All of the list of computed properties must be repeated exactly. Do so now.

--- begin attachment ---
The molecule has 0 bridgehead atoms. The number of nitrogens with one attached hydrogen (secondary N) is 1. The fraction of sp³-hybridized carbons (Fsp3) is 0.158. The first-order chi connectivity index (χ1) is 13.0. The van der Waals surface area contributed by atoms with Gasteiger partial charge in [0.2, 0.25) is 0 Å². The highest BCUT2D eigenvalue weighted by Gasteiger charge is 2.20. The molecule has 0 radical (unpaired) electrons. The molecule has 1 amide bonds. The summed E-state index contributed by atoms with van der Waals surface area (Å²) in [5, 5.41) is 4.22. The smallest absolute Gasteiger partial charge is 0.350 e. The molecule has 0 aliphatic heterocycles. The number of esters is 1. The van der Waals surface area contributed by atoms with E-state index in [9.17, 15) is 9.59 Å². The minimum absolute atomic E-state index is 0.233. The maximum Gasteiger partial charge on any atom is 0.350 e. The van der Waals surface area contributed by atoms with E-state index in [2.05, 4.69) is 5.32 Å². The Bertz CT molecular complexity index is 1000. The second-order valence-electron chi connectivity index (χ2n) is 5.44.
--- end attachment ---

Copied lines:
The molecule has 0 bridgehead atoms. The number of nitrogens with one attached hydrogen (secondary N) is 1. The fraction of sp³-hybridized carbons (Fsp3) is 0.158. The first-order chi connectivity index (χ1) is 13.0. The van der Waals surface area contributed by atoms with Gasteiger partial charge in [0.2, 0.25) is 0 Å². The highest BCUT2D eigenvalue weighted by Gasteiger charge is 2.20. The molecule has 0 radical (unpaired) electrons. The molecule has 1 amide bonds. The summed E-state index contributed by atoms with van der Waals surface area (Å²) in [5, 5.41) is 4.22. The smallest absolute Gasteiger partial charge is 0.350 e. The molecule has 0 aliphatic heterocycles. The number of esters is 1. The van der Waals surface area contributed by atoms with E-state index in [9.17, 15) is 9.59 Å². The minimum absolute atomic E-state index is 0.233. The maximum Gasteiger partial charge on any atom is 0.350 e. The van der Waals surface area contributed by atoms with E-state index in [2.05, 4.69) is 5.32 Å². The Bertz CT molecular complexity index is 1000. The second-order valence-electron chi connectivity index (χ2n) is 5.44.